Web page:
Then, make your move to the Roman Forum, which is located right between Piazza Venezia and the Colosseum. The forum was once the heart of the city, and it’s now filled with a series of ruins of ancient buildings that used to host a variety of events such as elections, public speeches, criminal trials, and gladiatorial combats.
Next stop? Palatine Hill, also known as the birthplace of Rome. Located 40 meters above the Roman Forum, it harbors an array of imposing buildings, including palaces, once constructed for the high society.
If you are ambitious enough, you can head over to Il Vittoriano after exploring the “Colosseum Complex”, located just a 5-minute walk from the Roman Forum, this massive neoclassical monument was erected between 1885 and 1935 to honor Victor Emmanuel II, the first king of a unified Italy. From the top of the construction, you’ll be able to indulge in the most jaw-dropping views of the city.
5 pm | The Trevi Fountain
A leisure 15-minute walk to the Trevi Fountain is a great way to wind down after a sight-packed urban exploration. Measuring 86 ft high and 161.3 ft wide, this dreamy Baroque-style fountain designed by Italian architect Nicola Salvi is a sight to behold with its dreamy sculptures of mythological creatures and whimsical allegorical figures.
Spare a few minutes to admire the beauty of the otherworldly Fontana di Trevi, and don’t forget to toss a coin into the water. According to legend, those who do that will one day return to Rome (hopefully with more time!).
5:30 pm | The Pantheon
In case you want to make the most of your day in Rome, try to spend at least 40 minutes in the Pantheon. First built as a temple during the reign of Augustus (27 BC – 14 AD), and then rebuilt by the emperor Hadrian in 126 AD., this is the best-preserved construction of ancient Rome.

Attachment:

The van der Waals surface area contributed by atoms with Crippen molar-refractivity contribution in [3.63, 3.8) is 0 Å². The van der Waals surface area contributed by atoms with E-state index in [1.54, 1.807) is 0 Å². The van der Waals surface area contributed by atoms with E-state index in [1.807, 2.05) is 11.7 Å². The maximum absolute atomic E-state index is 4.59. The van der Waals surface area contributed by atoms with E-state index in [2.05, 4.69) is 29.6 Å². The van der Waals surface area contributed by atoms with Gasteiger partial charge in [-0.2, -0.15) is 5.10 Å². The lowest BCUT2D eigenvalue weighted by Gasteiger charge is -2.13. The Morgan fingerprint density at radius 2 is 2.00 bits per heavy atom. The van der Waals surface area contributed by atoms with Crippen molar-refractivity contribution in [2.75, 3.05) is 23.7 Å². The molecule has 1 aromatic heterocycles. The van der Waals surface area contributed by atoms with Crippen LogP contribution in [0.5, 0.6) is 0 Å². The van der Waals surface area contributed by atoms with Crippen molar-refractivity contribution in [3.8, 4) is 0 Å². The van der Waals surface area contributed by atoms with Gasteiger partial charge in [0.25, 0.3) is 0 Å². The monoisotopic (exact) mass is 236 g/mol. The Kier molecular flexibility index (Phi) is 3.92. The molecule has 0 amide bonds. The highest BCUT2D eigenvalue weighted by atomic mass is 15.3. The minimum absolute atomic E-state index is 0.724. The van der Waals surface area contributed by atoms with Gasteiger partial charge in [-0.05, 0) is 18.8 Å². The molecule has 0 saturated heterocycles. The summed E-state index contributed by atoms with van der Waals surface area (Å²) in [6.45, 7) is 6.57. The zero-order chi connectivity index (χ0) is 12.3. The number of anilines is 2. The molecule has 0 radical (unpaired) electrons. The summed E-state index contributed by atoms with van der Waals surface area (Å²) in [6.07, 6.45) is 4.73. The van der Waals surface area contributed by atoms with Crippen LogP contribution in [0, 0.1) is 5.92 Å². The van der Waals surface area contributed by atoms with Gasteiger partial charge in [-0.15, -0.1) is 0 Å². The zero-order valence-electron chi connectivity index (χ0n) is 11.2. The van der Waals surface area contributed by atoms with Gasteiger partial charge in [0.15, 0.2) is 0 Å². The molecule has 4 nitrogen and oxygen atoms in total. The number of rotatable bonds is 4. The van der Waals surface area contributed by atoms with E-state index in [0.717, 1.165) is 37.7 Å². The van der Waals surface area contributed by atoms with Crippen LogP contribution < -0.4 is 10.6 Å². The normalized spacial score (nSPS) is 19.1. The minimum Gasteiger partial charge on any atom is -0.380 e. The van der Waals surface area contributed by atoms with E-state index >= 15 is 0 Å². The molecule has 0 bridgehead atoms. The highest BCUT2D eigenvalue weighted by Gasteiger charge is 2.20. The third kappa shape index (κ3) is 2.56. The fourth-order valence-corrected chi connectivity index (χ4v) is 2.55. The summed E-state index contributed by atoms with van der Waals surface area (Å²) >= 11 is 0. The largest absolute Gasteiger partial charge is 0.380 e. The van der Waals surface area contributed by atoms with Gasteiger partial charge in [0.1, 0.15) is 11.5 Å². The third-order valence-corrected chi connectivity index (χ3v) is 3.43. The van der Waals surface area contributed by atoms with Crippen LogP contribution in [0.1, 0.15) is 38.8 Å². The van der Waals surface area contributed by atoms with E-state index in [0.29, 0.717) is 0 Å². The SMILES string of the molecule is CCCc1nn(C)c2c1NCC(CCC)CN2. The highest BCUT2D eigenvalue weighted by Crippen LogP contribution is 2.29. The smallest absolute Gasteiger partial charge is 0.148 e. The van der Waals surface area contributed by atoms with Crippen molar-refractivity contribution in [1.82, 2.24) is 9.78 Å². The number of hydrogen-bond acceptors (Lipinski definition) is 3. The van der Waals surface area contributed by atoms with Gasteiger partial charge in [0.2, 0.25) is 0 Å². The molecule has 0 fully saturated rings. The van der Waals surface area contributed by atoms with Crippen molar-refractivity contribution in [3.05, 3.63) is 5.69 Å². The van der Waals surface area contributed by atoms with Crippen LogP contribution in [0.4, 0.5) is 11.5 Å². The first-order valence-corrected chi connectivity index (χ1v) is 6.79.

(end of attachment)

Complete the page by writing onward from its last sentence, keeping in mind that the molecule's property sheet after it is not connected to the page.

Some of the building’s highlights include a massive domed ceiling that is almost half the length of a football field, massive bronze doors, and monumental tombs of major Italian historical figures such as the artist Raphael and the former Queen Margherita.
6:30 pm | Dinner & Piazza Navona
By now, you have already soaked in plenty of history and culture. So, if you want to take some rest and enjoy an idle stroll, head over to Piazza Navona, one of the city’s most alluring squares.
While meandering through this eye-popping piazza, you can see a variety of stunning fountains — Fontana del Moro, Fontana de ‘Calderari, and the spectacular Fountain of the Four Rivers —, all designed during the papacy of Gregory XIII.
There are several lip-smacking bars and restaurants near the square, so you can also take the opportunity to indulge in an authentic Italian-style meal while watching the action unfold around you.
9 pm | Piazza di Spagna & The Spanish Steps
To wrap up your day in Rome in full swing, grab a gelato and head over to Piazza di Spagna. Rising up from the square, you’ll see an ample and majestic Rococo-style staircase named “Spanish Steps”. This is the perfect spot to slowly enjoy your dessert while taking in the most lovely views of the “Eternal City”.
Is one day in Rome enough?
With a fascinating history dating back to almost 2,000 years ago, Rome is filled with ancient-old monuments, stellar museums, amazing restaurants, and beautiful squares. Therefore, it is recommended that travelers plan to stay at least 3 days in the city. However, it is possible to get an overview of Rome if you only have 24h.
What should I do if I only have one day in Rome?
One day Rome itinerary:
- 9 am to 12 pm | The Vatican;
- 1:30 pm to 4:30 pm | The Colosseum Complex;
- 5 pm | The Trevi Fountain;
- 5:30 pm | The Pantheon;
- 6:30 pm and Dinner | Piazza Navona;
- 9 pm | Piazza di Spagna & The Spanish Steps.
Can you walk around Rome in a day?
Several of Rome’s top attractions are located in the central part of the city within walking distance of each other. So yes, it’s possible to walk around Rome in a day.